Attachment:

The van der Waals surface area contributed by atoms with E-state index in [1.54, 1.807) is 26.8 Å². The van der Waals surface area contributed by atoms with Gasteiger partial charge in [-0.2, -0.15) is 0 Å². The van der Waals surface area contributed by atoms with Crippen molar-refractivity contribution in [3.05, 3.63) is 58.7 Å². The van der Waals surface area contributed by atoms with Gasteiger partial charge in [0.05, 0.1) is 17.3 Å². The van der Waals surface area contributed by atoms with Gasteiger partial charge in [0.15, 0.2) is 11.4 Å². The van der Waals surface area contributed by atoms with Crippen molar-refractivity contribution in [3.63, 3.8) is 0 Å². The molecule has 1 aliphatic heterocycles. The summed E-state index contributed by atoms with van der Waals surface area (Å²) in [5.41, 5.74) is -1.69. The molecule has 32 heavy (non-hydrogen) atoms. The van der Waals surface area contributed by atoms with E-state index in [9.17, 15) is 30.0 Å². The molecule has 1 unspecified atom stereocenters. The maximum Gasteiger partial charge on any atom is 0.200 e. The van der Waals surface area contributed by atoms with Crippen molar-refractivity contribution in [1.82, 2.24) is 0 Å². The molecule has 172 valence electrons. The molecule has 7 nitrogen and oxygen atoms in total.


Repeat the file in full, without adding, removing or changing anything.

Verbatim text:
The van der Waals surface area contributed by atoms with E-state index in [1.54, 1.807) is 26.8 Å². The van der Waals surface area contributed by atoms with Gasteiger partial charge in [-0.2, -0.15) is 0 Å². The van der Waals surface area contributed by atoms with Crippen molar-refractivity contribution in [3.05, 3.63) is 58.7 Å². The van der Waals surface area contributed by atoms with Gasteiger partial charge in [0.05, 0.1) is 17.3 Å². The van der Waals surface area contributed by atoms with Gasteiger partial charge in [0.15, 0.2) is 11.4 Å². The van der Waals surface area contributed by atoms with Crippen molar-refractivity contribution in [3.63, 3.8) is 0 Å². The molecule has 1 aliphatic heterocycles. The summed E-state index contributed by atoms with van der Waals surface area (Å²) in [5.41, 5.74) is -1.69. The molecule has 32 heavy (non-hydrogen) atoms. The van der Waals surface area contributed by atoms with E-state index in [9.17, 15) is 30.0 Å². The molecule has 1 unspecified atom stereocenters. The maximum Gasteiger partial charge on any atom is 0.200 e. The van der Waals surface area contributed by atoms with Crippen molar-refractivity contribution in [1.82, 2.24) is 0 Å². The molecule has 172 valence electrons. The molecule has 7 nitrogen and oxygen atoms in total.